President Chen Shui-bian (陳水扁) has asked the Executive Yuan to push for a NT$300 billion budget to buffer the impact of the SARS epidemic, Chinese-language media reported yesterday.
The plan is aimed at expanding public construction and public services over the next three years, the report said.
Premier Yu Shyi-kun plans to visit Legislative Yuan speaker Wang Jin-pyng (王金平) and opposition caucus leaders to canvass support for the plan, the reports said.
The Council for Economic Planning and Development (CEPD) started integrating local development projects into the plan during annual planning talks with local government heads in March, the report said.
An official from the CEPD said the plan will include infrastructure projects such as roads and bridges, and will also coordinate ongoing projects such as the high-speed rail link to give the flagging economy a boost.
The legislature has already passed an NT$50 billion SARS prevention and relief budget.
Earlier this month, the Directorate General of Budget, Accounting and Statistics (DGBAS) yesterday announced that first quarter economic growth has fallen to 3.21 percent from 4.22 percent for the fourth quarter of last year.
The Chung-Hua Institution for Economic Research predicted on April 17 that if SARS is not under control by year end, GDP growth for this year will be dragged down to 2.71 percent.
The government expects the slide in GDP growth to be slowed by various SARS-relief measures and the passage of the NT$50 billion public construction program.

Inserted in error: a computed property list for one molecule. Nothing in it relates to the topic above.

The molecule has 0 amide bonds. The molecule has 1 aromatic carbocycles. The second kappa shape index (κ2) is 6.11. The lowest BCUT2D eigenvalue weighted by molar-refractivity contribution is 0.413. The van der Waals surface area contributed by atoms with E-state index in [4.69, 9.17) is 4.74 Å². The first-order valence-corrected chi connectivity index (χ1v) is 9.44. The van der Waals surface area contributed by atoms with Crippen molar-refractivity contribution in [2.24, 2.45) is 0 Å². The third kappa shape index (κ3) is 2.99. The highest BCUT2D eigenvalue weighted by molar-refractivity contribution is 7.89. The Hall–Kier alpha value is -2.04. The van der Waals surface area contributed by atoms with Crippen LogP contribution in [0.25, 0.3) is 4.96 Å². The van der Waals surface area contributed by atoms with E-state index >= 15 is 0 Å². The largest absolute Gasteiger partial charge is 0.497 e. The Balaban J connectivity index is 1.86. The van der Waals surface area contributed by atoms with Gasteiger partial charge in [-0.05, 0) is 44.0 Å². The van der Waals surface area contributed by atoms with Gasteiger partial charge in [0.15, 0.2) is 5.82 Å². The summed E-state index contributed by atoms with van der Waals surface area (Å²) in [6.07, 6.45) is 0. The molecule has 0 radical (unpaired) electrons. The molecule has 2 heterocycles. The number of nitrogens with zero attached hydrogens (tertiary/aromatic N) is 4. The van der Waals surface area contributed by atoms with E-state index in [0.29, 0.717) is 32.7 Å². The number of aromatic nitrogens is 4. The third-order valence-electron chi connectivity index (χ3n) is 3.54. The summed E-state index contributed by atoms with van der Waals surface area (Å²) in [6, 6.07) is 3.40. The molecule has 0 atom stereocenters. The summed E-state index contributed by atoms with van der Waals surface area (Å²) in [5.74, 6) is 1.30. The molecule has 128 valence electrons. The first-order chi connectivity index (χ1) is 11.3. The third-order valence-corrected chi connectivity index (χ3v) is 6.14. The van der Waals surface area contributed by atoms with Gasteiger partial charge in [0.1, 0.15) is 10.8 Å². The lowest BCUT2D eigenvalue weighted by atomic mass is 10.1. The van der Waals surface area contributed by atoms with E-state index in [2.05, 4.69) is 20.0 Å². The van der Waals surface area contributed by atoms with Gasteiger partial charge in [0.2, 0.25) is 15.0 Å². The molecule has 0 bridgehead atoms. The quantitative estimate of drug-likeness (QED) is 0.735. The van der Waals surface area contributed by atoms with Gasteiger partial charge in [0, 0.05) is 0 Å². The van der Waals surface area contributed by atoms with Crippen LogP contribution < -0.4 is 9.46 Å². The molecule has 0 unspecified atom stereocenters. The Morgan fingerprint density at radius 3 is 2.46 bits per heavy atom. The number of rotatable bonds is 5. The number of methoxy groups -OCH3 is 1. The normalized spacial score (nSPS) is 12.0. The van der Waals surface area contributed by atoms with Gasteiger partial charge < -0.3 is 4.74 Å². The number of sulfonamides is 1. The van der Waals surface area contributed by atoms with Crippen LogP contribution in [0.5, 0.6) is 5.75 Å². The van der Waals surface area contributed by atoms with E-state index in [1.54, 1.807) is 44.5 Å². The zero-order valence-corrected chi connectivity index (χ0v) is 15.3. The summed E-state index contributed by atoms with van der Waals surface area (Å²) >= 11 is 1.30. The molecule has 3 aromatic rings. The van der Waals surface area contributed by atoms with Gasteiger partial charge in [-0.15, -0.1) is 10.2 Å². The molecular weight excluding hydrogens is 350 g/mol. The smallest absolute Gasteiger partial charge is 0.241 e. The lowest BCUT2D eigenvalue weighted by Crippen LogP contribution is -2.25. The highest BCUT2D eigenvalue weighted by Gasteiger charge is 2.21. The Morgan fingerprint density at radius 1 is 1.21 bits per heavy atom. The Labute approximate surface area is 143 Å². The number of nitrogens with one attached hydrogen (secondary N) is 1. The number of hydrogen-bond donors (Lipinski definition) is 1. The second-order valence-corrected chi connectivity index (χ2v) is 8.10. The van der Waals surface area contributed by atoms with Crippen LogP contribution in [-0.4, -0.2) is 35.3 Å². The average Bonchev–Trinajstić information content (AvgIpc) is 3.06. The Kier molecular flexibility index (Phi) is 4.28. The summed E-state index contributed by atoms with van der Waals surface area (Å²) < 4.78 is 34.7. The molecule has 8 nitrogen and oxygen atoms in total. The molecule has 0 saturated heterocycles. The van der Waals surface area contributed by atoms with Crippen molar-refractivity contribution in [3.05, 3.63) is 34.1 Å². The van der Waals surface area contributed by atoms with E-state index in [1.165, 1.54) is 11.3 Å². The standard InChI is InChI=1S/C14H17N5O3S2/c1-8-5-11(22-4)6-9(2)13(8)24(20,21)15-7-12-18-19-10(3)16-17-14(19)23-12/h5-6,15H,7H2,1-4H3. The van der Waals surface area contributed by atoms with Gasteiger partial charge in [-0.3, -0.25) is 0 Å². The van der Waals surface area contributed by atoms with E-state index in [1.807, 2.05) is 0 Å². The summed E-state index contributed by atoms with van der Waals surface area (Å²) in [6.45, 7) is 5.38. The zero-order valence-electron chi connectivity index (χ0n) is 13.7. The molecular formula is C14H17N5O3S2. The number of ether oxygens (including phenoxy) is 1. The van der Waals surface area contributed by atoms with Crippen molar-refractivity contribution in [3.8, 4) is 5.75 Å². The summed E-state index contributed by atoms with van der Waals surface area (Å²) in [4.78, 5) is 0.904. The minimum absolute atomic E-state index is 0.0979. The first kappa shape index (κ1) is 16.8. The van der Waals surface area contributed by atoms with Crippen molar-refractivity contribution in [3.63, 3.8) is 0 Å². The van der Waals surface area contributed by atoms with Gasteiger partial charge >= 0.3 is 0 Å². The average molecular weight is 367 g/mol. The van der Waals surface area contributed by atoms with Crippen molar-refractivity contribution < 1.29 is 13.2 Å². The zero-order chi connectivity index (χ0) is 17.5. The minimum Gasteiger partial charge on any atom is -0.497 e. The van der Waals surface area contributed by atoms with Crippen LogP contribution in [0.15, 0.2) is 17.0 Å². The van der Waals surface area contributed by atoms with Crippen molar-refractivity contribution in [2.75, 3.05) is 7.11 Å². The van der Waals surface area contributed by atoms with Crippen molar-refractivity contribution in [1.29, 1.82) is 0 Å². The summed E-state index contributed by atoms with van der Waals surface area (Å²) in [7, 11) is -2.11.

But Yu said the package would not be enough.
"While the aid package may temporarily help industries hard hit by SARS, those measures won't be enough to support them if SARS drags on," Yu said earlier this month.
Economy gets blue light
Meanwhile, the nation's economy further deteriorated last month and was likely to continue struggling this month as a result of the Iraq war and the SARS outbreak, according to a government report published yesterday.
The report by the CEPD showed the index of leading indicators last month stood at 98.2 points, down 1 percent from March.
The index, which gauges economic activity for the following three to six months, showed a "blue" light last month. The light was "yellow-blue" in the first three months of the year.
In the council's five-color grading system, yellow-blue represents economic sluggishness and blue represents recession.
The last time the index showed blue light was in February last year.
Hu Chung-ying (
On May 16, the DGBAS cut the government's GDP growth forecast for this year to 2.89 percent from the 3.68 percent forecast made in February, reflecting the impact of the epidemic based on the assumption it can be contained by the end of next month.